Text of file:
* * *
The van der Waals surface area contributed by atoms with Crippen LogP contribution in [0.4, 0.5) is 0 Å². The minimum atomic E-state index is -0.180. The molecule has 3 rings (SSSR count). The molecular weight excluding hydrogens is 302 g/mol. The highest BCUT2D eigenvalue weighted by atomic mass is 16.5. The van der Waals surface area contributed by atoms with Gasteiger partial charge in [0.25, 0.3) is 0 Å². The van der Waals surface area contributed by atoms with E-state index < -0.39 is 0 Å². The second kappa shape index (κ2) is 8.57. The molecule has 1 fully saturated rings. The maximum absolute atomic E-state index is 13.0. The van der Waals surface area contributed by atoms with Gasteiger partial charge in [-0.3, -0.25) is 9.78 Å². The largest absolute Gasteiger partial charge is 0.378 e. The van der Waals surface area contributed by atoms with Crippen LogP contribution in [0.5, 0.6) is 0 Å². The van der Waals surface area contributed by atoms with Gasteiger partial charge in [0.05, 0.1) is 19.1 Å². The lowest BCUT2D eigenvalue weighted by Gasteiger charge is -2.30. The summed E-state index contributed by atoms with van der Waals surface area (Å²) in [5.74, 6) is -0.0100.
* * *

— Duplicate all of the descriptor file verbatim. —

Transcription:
The van der Waals surface area contributed by atoms with Crippen LogP contribution in [0.4, 0.5) is 0 Å². The minimum atomic E-state index is -0.180. The molecule has 3 rings (SSSR count). The molecular weight excluding hydrogens is 302 g/mol. The highest BCUT2D eigenvalue weighted by atomic mass is 16.5. The van der Waals surface area contributed by atoms with Gasteiger partial charge in [0.25, 0.3) is 0 Å². The van der Waals surface area contributed by atoms with E-state index < -0.39 is 0 Å². The second kappa shape index (κ2) is 8.57. The molecule has 1 fully saturated rings. The maximum absolute atomic E-state index is 13.0. The van der Waals surface area contributed by atoms with Gasteiger partial charge in [-0.3, -0.25) is 9.78 Å². The largest absolute Gasteiger partial charge is 0.378 e. The van der Waals surface area contributed by atoms with Crippen LogP contribution in [0.5, 0.6) is 0 Å². The van der Waals surface area contributed by atoms with Gasteiger partial charge in [0.05, 0.1) is 19.1 Å². The lowest BCUT2D eigenvalue weighted by Gasteiger charge is -2.30. The summed E-state index contributed by atoms with van der Waals surface area (Å²) in [5.74, 6) is -0.0100.